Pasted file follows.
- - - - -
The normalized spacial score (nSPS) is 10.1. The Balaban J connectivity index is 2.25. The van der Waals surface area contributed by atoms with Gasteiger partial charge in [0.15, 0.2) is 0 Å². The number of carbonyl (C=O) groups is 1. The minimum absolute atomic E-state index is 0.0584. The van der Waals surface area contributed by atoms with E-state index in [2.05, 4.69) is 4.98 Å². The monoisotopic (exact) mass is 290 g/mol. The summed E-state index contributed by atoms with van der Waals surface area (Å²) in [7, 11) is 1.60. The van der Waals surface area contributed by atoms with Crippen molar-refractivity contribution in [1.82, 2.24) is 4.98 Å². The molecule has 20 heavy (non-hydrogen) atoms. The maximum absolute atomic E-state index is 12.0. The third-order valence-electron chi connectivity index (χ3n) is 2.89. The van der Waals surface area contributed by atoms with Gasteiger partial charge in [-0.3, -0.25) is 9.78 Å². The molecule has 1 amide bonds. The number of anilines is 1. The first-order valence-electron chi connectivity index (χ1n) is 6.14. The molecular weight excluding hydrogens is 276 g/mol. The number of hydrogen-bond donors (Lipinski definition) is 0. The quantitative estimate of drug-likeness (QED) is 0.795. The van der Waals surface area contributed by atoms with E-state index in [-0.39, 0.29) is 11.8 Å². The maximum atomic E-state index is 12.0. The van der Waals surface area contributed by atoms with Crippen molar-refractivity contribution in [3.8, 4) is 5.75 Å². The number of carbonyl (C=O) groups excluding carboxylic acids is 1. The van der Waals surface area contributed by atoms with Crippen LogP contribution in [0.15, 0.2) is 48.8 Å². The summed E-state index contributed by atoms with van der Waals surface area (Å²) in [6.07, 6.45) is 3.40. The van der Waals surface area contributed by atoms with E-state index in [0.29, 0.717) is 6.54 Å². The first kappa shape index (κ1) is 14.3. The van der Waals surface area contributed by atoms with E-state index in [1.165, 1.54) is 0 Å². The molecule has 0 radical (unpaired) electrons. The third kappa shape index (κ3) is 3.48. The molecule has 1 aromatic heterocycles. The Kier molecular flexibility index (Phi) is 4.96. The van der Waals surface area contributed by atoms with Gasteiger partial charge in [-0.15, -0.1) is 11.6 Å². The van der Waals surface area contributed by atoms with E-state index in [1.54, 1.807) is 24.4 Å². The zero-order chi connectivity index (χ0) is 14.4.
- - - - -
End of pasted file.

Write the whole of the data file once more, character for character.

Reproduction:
The normalized spacial score (nSPS) is 10.1. The Balaban J connectivity index is 2.25. The van der Waals surface area contributed by atoms with Gasteiger partial charge in [0.15, 0.2) is 0 Å². The number of carbonyl (C=O) groups is 1. The minimum absolute atomic E-state index is 0.0584. The van der Waals surface area contributed by atoms with E-state index in [2.05, 4.69) is 4.98 Å². The monoisotopic (exact) mass is 290 g/mol. The summed E-state index contributed by atoms with van der Waals surface area (Å²) in [7, 11) is 1.60. The van der Waals surface area contributed by atoms with Crippen molar-refractivity contribution in [1.82, 2.24) is 4.98 Å². The molecule has 20 heavy (non-hydrogen) atoms. The maximum absolute atomic E-state index is 12.0. The third-order valence-electron chi connectivity index (χ3n) is 2.89. The van der Waals surface area contributed by atoms with Gasteiger partial charge in [-0.3, -0.25) is 9.78 Å². The molecule has 1 amide bonds. The number of anilines is 1. The first-order valence-electron chi connectivity index (χ1n) is 6.14. The molecular weight excluding hydrogens is 276 g/mol. The number of hydrogen-bond donors (Lipinski definition) is 0. The quantitative estimate of drug-likeness (QED) is 0.795. The van der Waals surface area contributed by atoms with E-state index in [-0.39, 0.29) is 11.8 Å². The maximum atomic E-state index is 12.0. The van der Waals surface area contributed by atoms with Crippen molar-refractivity contribution in [3.8, 4) is 5.75 Å². The number of carbonyl (C=O) groups excluding carboxylic acids is 1. The van der Waals surface area contributed by atoms with Crippen LogP contribution in [0.15, 0.2) is 48.8 Å². The summed E-state index contributed by atoms with van der Waals surface area (Å²) in [6.07, 6.45) is 3.40. The van der Waals surface area contributed by atoms with E-state index in [0.29, 0.717) is 6.54 Å². The first kappa shape index (κ1) is 14.3. The van der Waals surface area contributed by atoms with E-state index in [1.165, 1.54) is 0 Å². The molecule has 0 radical (unpaired) electrons. The third kappa shape index (κ3) is 3.48. The molecule has 1 aromatic heterocycles. The Kier molecular flexibility index (Phi) is 4.96. The van der Waals surface area contributed by atoms with Gasteiger partial charge in [-0.15, -0.1) is 11.6 Å². The van der Waals surface area contributed by atoms with E-state index in [1.54, 1.807) is 24.4 Å². The zero-order chi connectivity index (χ0) is 14.4.